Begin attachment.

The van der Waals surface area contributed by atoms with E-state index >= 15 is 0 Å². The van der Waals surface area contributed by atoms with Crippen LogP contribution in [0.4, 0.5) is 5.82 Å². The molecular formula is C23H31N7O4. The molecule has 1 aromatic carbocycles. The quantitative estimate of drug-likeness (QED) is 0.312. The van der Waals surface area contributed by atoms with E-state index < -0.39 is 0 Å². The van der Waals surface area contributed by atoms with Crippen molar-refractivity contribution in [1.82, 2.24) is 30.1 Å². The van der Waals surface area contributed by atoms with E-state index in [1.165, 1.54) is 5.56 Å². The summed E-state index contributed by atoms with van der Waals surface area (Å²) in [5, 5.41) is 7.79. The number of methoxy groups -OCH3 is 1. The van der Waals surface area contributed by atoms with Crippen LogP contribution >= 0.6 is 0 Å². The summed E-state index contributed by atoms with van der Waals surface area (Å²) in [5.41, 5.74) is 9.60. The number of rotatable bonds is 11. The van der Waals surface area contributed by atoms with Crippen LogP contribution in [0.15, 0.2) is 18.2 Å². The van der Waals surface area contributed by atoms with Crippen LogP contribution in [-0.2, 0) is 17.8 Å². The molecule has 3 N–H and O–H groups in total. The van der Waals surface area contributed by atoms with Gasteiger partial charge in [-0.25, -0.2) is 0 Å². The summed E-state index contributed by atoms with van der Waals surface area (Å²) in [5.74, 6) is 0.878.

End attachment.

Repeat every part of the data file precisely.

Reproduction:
The van der Waals surface area contributed by atoms with E-state index >= 15 is 0 Å². The van der Waals surface area contributed by atoms with Crippen LogP contribution in [0.4, 0.5) is 5.82 Å². The molecular formula is C23H31N7O4. The molecule has 1 aromatic carbocycles. The quantitative estimate of drug-likeness (QED) is 0.312. The van der Waals surface area contributed by atoms with E-state index < -0.39 is 0 Å². The van der Waals surface area contributed by atoms with Crippen molar-refractivity contribution in [1.82, 2.24) is 30.1 Å². The van der Waals surface area contributed by atoms with E-state index in [1.165, 1.54) is 5.56 Å². The summed E-state index contributed by atoms with van der Waals surface area (Å²) in [5, 5.41) is 7.79. The number of methoxy groups -OCH3 is 1. The van der Waals surface area contributed by atoms with Crippen LogP contribution >= 0.6 is 0 Å². The summed E-state index contributed by atoms with van der Waals surface area (Å²) in [5.41, 5.74) is 9.60. The number of rotatable bonds is 11. The van der Waals surface area contributed by atoms with Crippen LogP contribution in [0.15, 0.2) is 18.2 Å². The van der Waals surface area contributed by atoms with Crippen LogP contribution in [-0.2, 0) is 17.8 Å². The molecule has 3 N–H and O–H groups in total. The van der Waals surface area contributed by atoms with Gasteiger partial charge in [-0.25, -0.2) is 0 Å². The summed E-state index contributed by atoms with van der Waals surface area (Å²) in [5.74, 6) is 0.878.